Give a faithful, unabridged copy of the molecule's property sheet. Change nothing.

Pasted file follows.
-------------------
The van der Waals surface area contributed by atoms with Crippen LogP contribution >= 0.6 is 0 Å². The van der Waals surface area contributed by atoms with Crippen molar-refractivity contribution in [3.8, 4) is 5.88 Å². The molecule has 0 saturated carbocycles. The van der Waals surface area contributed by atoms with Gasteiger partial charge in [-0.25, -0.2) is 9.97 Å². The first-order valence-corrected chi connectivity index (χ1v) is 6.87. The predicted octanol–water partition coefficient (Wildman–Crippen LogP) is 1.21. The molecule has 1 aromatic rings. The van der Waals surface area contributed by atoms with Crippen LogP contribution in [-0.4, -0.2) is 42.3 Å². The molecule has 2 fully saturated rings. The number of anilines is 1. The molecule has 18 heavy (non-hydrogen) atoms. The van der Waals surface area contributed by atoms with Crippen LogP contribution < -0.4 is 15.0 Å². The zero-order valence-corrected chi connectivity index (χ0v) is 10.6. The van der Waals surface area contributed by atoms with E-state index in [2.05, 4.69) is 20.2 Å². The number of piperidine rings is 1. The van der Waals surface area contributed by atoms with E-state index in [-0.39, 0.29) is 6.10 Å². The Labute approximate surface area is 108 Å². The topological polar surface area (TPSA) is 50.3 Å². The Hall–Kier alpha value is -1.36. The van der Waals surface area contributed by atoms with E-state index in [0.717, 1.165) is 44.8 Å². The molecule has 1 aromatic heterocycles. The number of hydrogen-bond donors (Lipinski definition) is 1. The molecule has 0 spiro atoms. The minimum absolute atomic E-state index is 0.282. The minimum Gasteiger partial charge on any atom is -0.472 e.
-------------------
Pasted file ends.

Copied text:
The van der Waals surface area contributed by atoms with Crippen LogP contribution >= 0.6 is 0 Å². The van der Waals surface area contributed by atoms with Crippen molar-refractivity contribution in [3.8, 4) is 5.88 Å². The molecule has 0 saturated carbocycles. The van der Waals surface area contributed by atoms with Gasteiger partial charge in [-0.25, -0.2) is 9.97 Å². The first-order valence-corrected chi connectivity index (χ1v) is 6.87. The predicted octanol–water partition coefficient (Wildman–Crippen LogP) is 1.21. The molecule has 1 aromatic rings. The van der Waals surface area contributed by atoms with Crippen LogP contribution in [-0.4, -0.2) is 42.3 Å². The molecule has 2 fully saturated rings. The number of anilines is 1. The molecule has 18 heavy (non-hydrogen) atoms. The van der Waals surface area contributed by atoms with Crippen LogP contribution < -0.4 is 15.0 Å². The zero-order valence-corrected chi connectivity index (χ0v) is 10.6. The van der Waals surface area contributed by atoms with E-state index in [2.05, 4.69) is 20.2 Å². The number of piperidine rings is 1. The van der Waals surface area contributed by atoms with E-state index in [-0.39, 0.29) is 6.10 Å². The Labute approximate surface area is 108 Å². The topological polar surface area (TPSA) is 50.3 Å². The Hall–Kier alpha value is -1.36. The van der Waals surface area contributed by atoms with E-state index in [0.717, 1.165) is 44.8 Å². The molecule has 1 aromatic heterocycles. The number of hydrogen-bond donors (Lipinski definition) is 1. The molecule has 0 spiro atoms. The minimum absolute atomic E-state index is 0.282. The minimum Gasteiger partial charge on any atom is -0.472 e.